Monday, August 17, 2015

Summer in Kabini - Part 3: Dholes in the drizzle

25th April, 2015

Link to Part 2 of the series is here

Kabini is famous for its leopards and tigers. They are the apex predators in Nagarahole but there is one more predator, much smaller but no less fearsome; at least for the prey species. The dhole, or Indian wild dog. What it lacks in size, it makes up in cunning and ferociousness.

After the excitement of the morning we were looking forward to something more interesting in the evening. We had planned to take a boat safari instead of going in the bus again but a thunderstorm forced a change of mind.

A few years ago, on sunny summer evening, we were caught unaware by a freak thunderstorm in the Kabini reservoir. The storm lasted a good 45 minutes and we had to beach that boat for  safety. After it blew over we made our way back in pitch darkness. It was the light of a few torches and the experience of the boatman that got us back to the resort safely.

Flashback 2011. Trying to outrun the storm

Flashback 2011. The storm hitting us from behind

The flashback is still not very memorable but that made us jump into our bus for the evening safari. After all the worst thing that could happen was that we'd get stuck in the mud and the bus had headlights!

The thunderstorm that started after lunch had settled into a steady downpour as we got off for the safari. The bus had shades on the sides but the rexine on the canopy was torn in many places and it was dripping onto the seats. There would be small breaks in the rain and when we passed under some big trees but it was drizzling all through. It was highly unlikely that we'd be seeing anything worthwhile, or so we though.

Black naped hare & stripe necked mongoose

One of the magnificent tuskers Nagarahole is famous for
We were in a different zone and the smaller jeeps had sped off quickly. We were in a bus that trundled along trying to avoid all the slush and waterlogged potholes. More than the reduced chances for  wildlife sighting we were worried about getting stuck in the mud!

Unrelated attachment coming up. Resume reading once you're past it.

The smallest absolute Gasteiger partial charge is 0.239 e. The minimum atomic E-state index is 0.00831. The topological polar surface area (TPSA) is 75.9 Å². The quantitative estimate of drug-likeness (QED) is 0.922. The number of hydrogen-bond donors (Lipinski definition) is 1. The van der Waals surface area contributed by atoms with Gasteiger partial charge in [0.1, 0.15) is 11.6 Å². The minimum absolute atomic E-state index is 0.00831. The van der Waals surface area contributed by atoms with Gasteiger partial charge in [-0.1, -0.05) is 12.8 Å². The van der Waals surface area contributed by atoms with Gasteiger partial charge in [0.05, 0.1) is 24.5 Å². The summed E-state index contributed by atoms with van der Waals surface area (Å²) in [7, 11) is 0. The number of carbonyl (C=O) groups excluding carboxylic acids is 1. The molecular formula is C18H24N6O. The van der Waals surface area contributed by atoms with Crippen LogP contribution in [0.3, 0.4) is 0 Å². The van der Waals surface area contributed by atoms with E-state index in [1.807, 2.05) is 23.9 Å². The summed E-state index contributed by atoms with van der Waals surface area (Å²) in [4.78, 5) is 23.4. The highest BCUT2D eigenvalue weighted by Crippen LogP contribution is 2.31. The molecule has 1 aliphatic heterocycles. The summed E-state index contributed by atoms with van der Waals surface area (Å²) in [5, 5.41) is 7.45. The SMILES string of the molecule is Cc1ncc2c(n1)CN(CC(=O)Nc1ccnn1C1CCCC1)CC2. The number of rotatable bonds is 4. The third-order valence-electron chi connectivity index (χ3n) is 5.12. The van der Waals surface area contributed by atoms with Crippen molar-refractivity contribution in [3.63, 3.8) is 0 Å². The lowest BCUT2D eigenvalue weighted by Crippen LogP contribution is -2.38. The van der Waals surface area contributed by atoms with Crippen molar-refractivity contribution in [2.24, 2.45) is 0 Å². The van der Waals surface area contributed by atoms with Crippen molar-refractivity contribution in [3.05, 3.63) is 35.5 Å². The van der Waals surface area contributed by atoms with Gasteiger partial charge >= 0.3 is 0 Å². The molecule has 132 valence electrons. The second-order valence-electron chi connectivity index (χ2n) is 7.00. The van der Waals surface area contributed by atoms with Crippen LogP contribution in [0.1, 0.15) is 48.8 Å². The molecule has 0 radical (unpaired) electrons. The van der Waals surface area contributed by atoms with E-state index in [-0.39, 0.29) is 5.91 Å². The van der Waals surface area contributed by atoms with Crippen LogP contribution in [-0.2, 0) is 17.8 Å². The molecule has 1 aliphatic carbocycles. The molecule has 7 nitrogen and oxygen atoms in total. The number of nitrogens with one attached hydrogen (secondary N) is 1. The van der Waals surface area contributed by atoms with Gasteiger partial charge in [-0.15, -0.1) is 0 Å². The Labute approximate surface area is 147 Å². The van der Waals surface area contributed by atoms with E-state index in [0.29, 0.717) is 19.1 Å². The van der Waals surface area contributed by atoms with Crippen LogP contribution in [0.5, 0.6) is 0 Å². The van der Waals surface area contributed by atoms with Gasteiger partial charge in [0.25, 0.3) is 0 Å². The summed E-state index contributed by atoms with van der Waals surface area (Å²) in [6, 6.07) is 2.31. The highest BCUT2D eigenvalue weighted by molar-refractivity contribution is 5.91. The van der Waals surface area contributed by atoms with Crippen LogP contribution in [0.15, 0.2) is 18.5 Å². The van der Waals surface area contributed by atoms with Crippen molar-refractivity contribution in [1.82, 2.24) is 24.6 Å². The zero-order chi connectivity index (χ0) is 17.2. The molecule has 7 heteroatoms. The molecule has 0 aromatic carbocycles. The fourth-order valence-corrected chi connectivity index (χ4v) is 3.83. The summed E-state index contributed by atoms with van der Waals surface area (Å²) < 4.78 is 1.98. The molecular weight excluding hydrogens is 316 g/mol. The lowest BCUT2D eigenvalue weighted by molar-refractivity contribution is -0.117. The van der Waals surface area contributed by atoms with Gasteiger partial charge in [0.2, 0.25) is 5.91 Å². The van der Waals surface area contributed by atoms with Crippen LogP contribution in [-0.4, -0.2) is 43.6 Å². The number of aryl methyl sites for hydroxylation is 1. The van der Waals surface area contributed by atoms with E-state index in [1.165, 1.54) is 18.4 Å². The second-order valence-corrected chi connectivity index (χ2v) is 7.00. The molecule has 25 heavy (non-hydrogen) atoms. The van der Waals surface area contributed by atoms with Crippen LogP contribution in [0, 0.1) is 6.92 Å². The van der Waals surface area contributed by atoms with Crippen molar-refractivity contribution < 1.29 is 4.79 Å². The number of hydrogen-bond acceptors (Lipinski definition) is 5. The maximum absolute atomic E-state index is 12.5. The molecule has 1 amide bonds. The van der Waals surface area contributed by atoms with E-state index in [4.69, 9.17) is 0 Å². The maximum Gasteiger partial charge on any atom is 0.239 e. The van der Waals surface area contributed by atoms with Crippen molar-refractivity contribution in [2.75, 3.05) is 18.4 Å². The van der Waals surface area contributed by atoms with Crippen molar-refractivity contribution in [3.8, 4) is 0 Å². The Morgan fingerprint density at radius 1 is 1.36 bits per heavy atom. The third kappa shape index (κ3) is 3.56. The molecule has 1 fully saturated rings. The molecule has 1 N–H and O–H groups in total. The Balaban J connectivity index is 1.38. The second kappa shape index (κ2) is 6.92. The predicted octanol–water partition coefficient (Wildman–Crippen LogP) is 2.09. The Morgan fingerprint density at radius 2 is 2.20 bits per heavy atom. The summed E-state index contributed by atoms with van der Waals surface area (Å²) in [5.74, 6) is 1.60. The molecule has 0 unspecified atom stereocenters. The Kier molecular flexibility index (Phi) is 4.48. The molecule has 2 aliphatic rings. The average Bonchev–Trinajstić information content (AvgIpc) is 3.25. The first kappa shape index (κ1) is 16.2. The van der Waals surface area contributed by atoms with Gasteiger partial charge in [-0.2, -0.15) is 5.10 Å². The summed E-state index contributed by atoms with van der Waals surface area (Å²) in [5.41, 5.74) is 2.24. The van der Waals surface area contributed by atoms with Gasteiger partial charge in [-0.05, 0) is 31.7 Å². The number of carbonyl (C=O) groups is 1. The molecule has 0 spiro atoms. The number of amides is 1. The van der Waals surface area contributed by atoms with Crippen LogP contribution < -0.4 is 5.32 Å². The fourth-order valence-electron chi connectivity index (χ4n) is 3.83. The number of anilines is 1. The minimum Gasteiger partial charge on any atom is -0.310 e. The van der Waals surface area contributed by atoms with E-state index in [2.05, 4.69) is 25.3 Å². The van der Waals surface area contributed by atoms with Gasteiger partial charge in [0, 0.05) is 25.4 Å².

Then, a flash of brown up ahead on the track in front of us! Dholes! Not one, but a family of two adults and seven pups. They were in a hurry. The parents loped off ahead quickly, with the pups following in a line behind them.

A little further up the track we found the parents standing on a fallen tree looking at something in the distance. They were in the hunting mode and we could sense the thrill of a live hunt. Dholes are pack hunters and I was wondering what two adults would bring down.

Without warning, they leapt off the tree and went racing after something which we could not see. We couldn't keep up with a bus and abandoned any thought of giving chase and parked at a junction waiting for the adults to return.

They would return because the pups were still behind us. They were not running like their parents but were following more slowly.

They all gathered around another fallen tree and were calling in their peculiar whistling way to their parents. A few minutes later we heard the parents return their call and soon enough they were came back to where the pups were waiting for them. No successful kill today.

The rain was picking up and standing at a place was making the torn canopy sag with the accumulated water and it was cascading into the bus. At least if we moved the water would flow off backward, so we left the pack to reunite and drove off.

The wet elephants look like they were made of black clay!

The rain had made the grass grow fresh and the were twisting the green shoots and feasting on it.

A little further on, pair of sambar bolted across the grass giving alarm calls. A predator was on the move but none that appeared in front of our waiting eyes.

We were on the way to a forest rest house and elephant camp inside the forest and then we encountered the second dhole pack of the morning, five adults and four pups.

The wild dogs are pack hunters. They run down their prey and attack from all around. Once selected and cornered the victim doesn't stand a chance. What is more gruesome is that they don't wait for the victim to die. They start feeding even before death overcomes their unfortunate prey.

Perhaps they don't want to take chances. A tiger or leopard in the vicinity might get interested, though it is highly unlikely the bigger predators will try to steal from these fierce creatures! I have seen a leopard run for its life, chased by two dholes, in Bandipur. That was another stormy day in the summer of 2010. If it were a full strength pack even a tiger will not stand a chance. A leopard can scramble up a tree, (see the link in pink), but a tiger will be hard pressed to escape!

The drizzle was steady, without let up and the light was fading. It was better to start our return rather than risk getting stuck so late in the evening. As we were driving back we passed a herd of sambar. They seemed unperturbed, perhaps the weather offered them protection against the predators.

Nagarahole's had put on display its two famous predators in one day, despite the inclement weather. Not only that, both encounters were within touching distance of the beautiful creatures. 

For once, an aborted boat trip was proving to be a blessing!

1 comment:

R Niranjan Das said...

It is so wet and green. Loved the Dhole frames.